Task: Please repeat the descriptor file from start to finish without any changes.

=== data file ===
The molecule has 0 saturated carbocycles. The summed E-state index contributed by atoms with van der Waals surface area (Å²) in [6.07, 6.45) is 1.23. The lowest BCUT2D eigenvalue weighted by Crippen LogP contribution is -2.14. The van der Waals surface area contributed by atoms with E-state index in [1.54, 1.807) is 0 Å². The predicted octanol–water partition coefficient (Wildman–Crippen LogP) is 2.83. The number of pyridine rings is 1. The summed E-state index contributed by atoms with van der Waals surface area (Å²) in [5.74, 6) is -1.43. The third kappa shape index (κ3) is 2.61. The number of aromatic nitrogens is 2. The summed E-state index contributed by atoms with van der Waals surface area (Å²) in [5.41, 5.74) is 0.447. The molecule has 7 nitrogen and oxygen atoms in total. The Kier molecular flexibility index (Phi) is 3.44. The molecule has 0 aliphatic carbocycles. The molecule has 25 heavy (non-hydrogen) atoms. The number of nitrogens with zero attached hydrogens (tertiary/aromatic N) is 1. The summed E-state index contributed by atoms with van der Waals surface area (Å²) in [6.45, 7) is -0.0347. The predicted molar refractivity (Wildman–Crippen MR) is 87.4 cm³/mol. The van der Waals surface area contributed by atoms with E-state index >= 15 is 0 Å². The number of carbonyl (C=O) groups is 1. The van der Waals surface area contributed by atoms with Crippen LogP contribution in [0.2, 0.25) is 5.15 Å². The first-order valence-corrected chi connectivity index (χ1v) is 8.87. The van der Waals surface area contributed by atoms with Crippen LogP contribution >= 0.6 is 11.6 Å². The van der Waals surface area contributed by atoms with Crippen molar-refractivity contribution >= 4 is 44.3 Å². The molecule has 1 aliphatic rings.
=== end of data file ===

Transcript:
The molecule has 0 saturated carbocycles. The summed E-state index contributed by atoms with van der Waals surface area (Å²) in [6.07, 6.45) is 1.23. The lowest BCUT2D eigenvalue weighted by Crippen LogP contribution is -2.14. The van der Waals surface area contributed by atoms with E-state index in [1.54, 1.807) is 0 Å². The predicted octanol–water partition coefficient (Wildman–Crippen LogP) is 2.83. The number of pyridine rings is 1. The summed E-state index contributed by atoms with van der Waals surface area (Å²) in [5.74, 6) is -1.43. The third kappa shape index (κ3) is 2.61. The number of aromatic nitrogens is 2. The summed E-state index contributed by atoms with van der Waals surface area (Å²) in [5.41, 5.74) is 0.447. The molecule has 7 nitrogen and oxygen atoms in total. The Kier molecular flexibility index (Phi) is 3.44. The molecule has 0 aliphatic carbocycles. The molecule has 25 heavy (non-hydrogen) atoms. The number of nitrogens with zero attached hydrogens (tertiary/aromatic N) is 1. The summed E-state index contributed by atoms with van der Waals surface area (Å²) in [6.45, 7) is -0.0347. The predicted molar refractivity (Wildman–Crippen MR) is 87.4 cm³/mol. The van der Waals surface area contributed by atoms with E-state index >= 15 is 0 Å². The number of carbonyl (C=O) groups is 1. The van der Waals surface area contributed by atoms with Crippen LogP contribution in [0.2, 0.25) is 5.15 Å². The first-order valence-corrected chi connectivity index (χ1v) is 8.87. The van der Waals surface area contributed by atoms with Crippen LogP contribution >= 0.6 is 11.6 Å². The van der Waals surface area contributed by atoms with Crippen molar-refractivity contribution >= 4 is 44.3 Å². The molecule has 1 aliphatic rings.